3. Conclusion

Imagination and science go hand in hand with each other. Our imagination of the future gives science the “dream” to be achieved. While imagination trespasses the boundaries of objective reality, science tests these imaginations and in some cases it limits them, i.e. at the present there are not as many religious believers are there used to be, and in other cases it gives free reign to imagination, as is the case of Star Trek. Some recent news say:

“During its life in orbit, the Hubble Space Telescope has delivered transporting views of the heavens, pictures that fire the imagination of an unimaginably vast portion of the universe that we can’t otherwise see.” (Britt, 2004)

&       “Viagra, the famous sex-boosting drug, has grabbed headlines, imaginations and pocketbooks since its debut in April of 1998.” (WebMD, 1999)

In the first case, news states that science has advanced in finding out new images in space, and that our imagination of the universe is contested and in the same time our imagination of the universe expands as more scientific data we gather. In the second one, science has progressed by fulfilling our imagination. It is also worthy to note that most of scientific developments also claim to have captured our imagination, as though as it is trying scientifically too hard to fulfill our “dreams.”

Herclitus of Epheus (535- 474 BC), known as the “obscure” Heraclitus, stated:

“Men do not know how that which is drawn in different directions harmonises with itself. The harmonious structure of the world depends upon opposite tension like that of the bow and the lyre.” (Herakleitos, frag.52)

We can say that the demarcation between science and non-science is a necessary distinction to be made in order to understand the opposites, dichotomies. But that doesn’t mean that there is no harmony. There is harmony as long as the tension of one field doesn’t supersede the other. Thus a certain balance of opposites needs to be perceived in order to have harmony.

Finally, on February 8, 2004, Van Gogh’s “Starry Night” painting was discovered to bare similarities with the stars discovered by the Hubble telescope (ScienceDaily, 2004a). This case can be just a mere coincidence and it might be too much to ask to go back and discover what the ancients believed and see if the science of the future will discover the same things. But science doesn’t just discover the future it also makes it. Yet, as Einstein said:

“The important thing is not to stop questioning”!!!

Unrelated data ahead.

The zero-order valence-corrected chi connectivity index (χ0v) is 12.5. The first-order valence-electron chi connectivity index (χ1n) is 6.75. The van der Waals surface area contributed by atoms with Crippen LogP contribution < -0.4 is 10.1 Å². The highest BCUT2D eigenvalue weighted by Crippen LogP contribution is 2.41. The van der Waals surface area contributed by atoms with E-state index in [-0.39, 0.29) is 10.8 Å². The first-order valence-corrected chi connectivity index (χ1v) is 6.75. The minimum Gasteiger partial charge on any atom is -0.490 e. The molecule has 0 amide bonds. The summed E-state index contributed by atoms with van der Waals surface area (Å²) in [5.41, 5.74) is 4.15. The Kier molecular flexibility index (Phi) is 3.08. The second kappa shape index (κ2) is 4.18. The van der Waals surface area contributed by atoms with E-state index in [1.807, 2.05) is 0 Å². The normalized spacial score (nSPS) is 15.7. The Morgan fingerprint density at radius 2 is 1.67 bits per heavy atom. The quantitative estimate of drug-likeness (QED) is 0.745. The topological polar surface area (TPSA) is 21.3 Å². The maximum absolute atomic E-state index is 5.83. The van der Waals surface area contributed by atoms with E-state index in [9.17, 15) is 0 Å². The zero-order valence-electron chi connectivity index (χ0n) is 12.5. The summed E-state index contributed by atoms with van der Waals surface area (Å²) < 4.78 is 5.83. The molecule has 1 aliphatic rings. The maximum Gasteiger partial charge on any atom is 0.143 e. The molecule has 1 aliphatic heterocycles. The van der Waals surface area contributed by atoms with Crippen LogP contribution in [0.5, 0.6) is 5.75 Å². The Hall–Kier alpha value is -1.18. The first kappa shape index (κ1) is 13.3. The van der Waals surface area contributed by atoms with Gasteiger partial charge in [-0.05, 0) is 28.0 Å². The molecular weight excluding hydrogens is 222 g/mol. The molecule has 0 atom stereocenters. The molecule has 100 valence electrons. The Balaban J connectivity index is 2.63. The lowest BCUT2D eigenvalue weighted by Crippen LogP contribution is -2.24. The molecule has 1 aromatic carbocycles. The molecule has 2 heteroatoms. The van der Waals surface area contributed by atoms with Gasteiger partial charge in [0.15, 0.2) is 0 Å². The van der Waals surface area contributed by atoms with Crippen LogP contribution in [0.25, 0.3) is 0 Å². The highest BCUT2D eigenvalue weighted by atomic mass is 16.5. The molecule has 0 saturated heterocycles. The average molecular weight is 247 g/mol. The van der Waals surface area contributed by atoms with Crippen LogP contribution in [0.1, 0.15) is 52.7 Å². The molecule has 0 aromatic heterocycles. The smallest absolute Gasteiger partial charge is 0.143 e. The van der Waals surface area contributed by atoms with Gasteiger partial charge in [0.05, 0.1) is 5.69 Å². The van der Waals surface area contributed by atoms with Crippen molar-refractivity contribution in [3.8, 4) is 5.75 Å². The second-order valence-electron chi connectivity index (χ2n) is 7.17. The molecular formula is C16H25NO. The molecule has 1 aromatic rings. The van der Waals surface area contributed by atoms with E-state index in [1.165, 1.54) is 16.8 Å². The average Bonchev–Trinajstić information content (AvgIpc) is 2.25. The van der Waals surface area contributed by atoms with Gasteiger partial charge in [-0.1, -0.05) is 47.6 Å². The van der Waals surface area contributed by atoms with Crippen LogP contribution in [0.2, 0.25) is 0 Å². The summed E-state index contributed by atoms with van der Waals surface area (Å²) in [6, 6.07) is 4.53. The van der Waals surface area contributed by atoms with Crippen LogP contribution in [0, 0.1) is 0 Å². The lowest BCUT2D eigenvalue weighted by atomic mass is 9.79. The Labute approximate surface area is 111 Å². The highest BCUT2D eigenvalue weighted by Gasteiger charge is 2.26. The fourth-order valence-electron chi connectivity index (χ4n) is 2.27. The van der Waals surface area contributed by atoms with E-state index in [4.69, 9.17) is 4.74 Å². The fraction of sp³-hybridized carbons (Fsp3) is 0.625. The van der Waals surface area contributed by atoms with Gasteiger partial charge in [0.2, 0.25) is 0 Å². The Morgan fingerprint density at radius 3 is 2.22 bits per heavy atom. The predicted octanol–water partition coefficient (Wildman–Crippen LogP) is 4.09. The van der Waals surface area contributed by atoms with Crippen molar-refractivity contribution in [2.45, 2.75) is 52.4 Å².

References

– Boon, L. Lect. 3. (2005) Lecture 3, on  “Critical Rationalism and Karl Popper”.

-BrainyMedia (2005a). Retrieved from: http://www.brainyquote.com/quotes/quotes/a/q118634.html

-BrainyMedia (2005b). Retrieved from:

http://www.brainyquote.com/quotes/quotes/t/thomashenr118633.html

-BrainyMedia, (2005c). Retrieved from:

http://www.brainyquote.com/quotes/authors/h/henri_poincare.html

– Britt, R.R. (April 22, 2004) Hubble still stunning of 14th birthday in Science and Space. Retrieved from: http://edition.cnn.com/2004/TECH/space/04/22/hubble.bday/index.html

-Chalmers, A. F. (1999). What is this thing called Science? (3rd ed). Open University Press.

-Science Daily, (2004a) Space Phenomenon Imitates Art in Universe’s Version of Van Gogh’s painting, Retrieved from:  http://www.sciencedaily.com/releases/2004/03/040305071444.htm

– Science Daily, (2004b) Encyclopedia. Retrieved from: http://www.sciencedaily.com/encyclopedia/imagination

– Science Daily (2004c) Encyclopedia. Retrieved from http://www.sciencedaily.com/encyclopedia/imagination

-Hempel, C. (E-reader) The Role of Induction in Scientific Inquiry, p. 41- 49

-Herakleitos of Ephesos (Fragment 52) Réfutation des toutes les hérésies, IX, 9, 2.. Retrieved from:

http://philoctetes.free.fr/heraclitefraneng.htm

-IM-BOOT, (2005). Retrieved from:

http://www.imboot.org/modules.php?name=News&file=article&sid=631

– QuoteWorld. Retrieved from:

http://www.quoteworld.org/browse.php?thetext=imagin&page=4

-Thomas, Nigel J.T. (2004). Imagination, Mental Imagery, Consciousness, and Cognition: Scientific, Philosophical and Historical Approaches. Retrieved from: http://www.calstatela.edu/faculty/nthomas/

-Toulmin, S. E.. (2003) Movements of Scientific Thought, Discovery and Rationality in “The Competitiveness of Nations in Global- Knowledge-Based Economy. Britannica”. Retrieved from:

http://www.compilerpress.atfreeweb.com/Anno%20Toulmin%20EB%20Philosophy%20of%20Science.htm#Stephen

– WebMD, (1999). Retrieved from:                 http://edition.cnn.com/HEALTH/women/9910/15/viagra.women.wmd/index.html

-Wittgenstein, (1982) Last Writings on the Philosophy of Psychology (1948-9) i, p. 807; tr. Luckhardt and Aue. Oxford.

Advertisements